Most hikers would prefer to start an hour before sunrise when the park opens, to avoid the mid-day heat. The intense heat can cross 43 °C (109 °F) in the summer, which is difficult to absorb for many hikers. A dawn hike up the Snake Path is considered part of the “Masada experience” a cable car operates at the site for those who want to avoid physical exertion. Please keep in mind there is a visitor center and museum available at the base of cable car. Moreover you don’t forget to take bring fresh water while hiking; however water is also available at the top.  Furthermore; a beautiful an audiovisual light show is presented nightly on the western side of the mountain. So be sure; Masada is an Israeli National Park and there is a park entrance fee. Source: Charismatic Planet

Map of Masada

Friday, 26 December 2014

Gorgeous Three Peaks of Lavaredo Italy

The Tre Cime di Lavaredo also called “the three peaks of Lavaredo", Drei Zinnen, & "three merlons", are three distinctive battlement-like peaks, in the Sexten Dolomites of northeastern Italy. They are perhaps one of the best unique mountain groups in the Alps. The Tre Cime di Lavaredo is the symbol of the Italian Dolomites alone with no other peaks in the immediate vicinity, which accentuates its height and beauty.

The unique peaks are composed of well-layered dolostones of the Dolomia Principale formation, Carnian to Rhaetian in age, as are many other groups in the Dolomites. The Cima Grande “Big Peak” has an elevation of 2,999 metres and it stands between the Cima Piccola “Little Peak”, at 2,857 metres, and the Cima Ovest, “Western Peak” at 2,973 metres. Well, until 1919 the peaks formed part of the border between Italy and Austria and now now they lie on the border between the Italian provinces of South Tyrol and Belluno and still are a part of the linguistic boundary between German-speaking and Italian-speaking majorities. Since the front line between Italy and Austria during World War I ran through these mountains, there are a number of fortifications, man-made caves, and commemorative plaques in the area.

Paul Grohman along with guides Franz Innerkofler and Peter Salcher was the first person, who first accent of the Cima Grande on Aug 21, 1869 The routes of these three first ascents are still the normal ascent routes; however the Cima Piccola's route is the most tough of the three. Several routes lead from the surrounding communities to and around the peaks. Therefore; the most common route is from Paternkofel/Monte Paterno to the alpine hut Auronzo at 2,333 m, over Paternsattel to the alpine hut Dreizinnenhütte/Locatelli at 2,405 m, and then to the peaks. There’re a number of other routes as well. The hiking trails wind through several lakes surrounded by wild rhododendron, and a malga, and an alpine dairy farm, which may be serving cool glasses of fresh milk. So, along the way you will observe wildflowers, particularly the yellow alpine poppies growing unbelievably in the rugged rocky terrain. Source: Charismatic Planet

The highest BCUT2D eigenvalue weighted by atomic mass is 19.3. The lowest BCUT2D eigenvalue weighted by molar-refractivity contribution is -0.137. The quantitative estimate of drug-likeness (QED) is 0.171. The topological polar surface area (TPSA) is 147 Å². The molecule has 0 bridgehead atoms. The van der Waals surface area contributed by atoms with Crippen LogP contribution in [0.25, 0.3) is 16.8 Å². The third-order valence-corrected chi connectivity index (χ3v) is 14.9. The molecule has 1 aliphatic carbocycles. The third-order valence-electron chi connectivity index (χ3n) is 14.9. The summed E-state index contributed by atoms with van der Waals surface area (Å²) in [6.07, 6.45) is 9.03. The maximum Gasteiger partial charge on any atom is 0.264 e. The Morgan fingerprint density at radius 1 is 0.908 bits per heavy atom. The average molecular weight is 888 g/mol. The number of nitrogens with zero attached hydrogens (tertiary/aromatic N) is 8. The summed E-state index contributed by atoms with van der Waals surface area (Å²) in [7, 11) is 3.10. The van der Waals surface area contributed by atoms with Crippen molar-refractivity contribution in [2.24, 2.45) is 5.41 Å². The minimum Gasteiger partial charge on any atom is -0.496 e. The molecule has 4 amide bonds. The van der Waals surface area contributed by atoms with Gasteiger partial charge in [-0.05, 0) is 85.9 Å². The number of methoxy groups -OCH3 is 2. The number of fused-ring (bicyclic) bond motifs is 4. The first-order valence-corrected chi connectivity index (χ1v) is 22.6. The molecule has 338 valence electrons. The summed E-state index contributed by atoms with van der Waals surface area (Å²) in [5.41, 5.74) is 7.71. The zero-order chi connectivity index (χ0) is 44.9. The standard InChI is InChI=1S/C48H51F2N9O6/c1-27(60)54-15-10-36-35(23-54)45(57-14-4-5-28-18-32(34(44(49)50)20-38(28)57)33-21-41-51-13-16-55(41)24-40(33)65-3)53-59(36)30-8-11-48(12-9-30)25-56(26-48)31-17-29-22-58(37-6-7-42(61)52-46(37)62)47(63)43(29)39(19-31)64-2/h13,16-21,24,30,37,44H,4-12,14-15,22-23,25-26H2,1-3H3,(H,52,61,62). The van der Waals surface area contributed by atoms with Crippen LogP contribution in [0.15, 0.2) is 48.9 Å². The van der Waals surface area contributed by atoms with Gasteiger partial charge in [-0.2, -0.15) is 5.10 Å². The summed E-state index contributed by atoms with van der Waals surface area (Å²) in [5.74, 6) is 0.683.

Tuesday, 23 December 2014

You’ll induce to Travel to Norway to See These Amazing Pictures



From lovely forests and deep fjords to snow-capped mountains and cold, arctic tundra’s, Norway has everything for those folks who love the outdoors. They’re recently made their money beautiful, so it makes faultless sense that the rest of their country is striking as well. Norway is a geographical rarity because its length from north to south gives it one of the greatest varieties of environments in a single country in Europe from deciduous forests to arctic tundra’s. It should be a far colder and icier country than it is, but its temperatures are slightly regulated by the relatively warm North Atlantic and Norwegian currents. Nevertheless, its coasts are slashed by fjords that were carved by immense glaciers and ice sheets during the last ice age, giving its rugged northern coasts even more magnificent charm.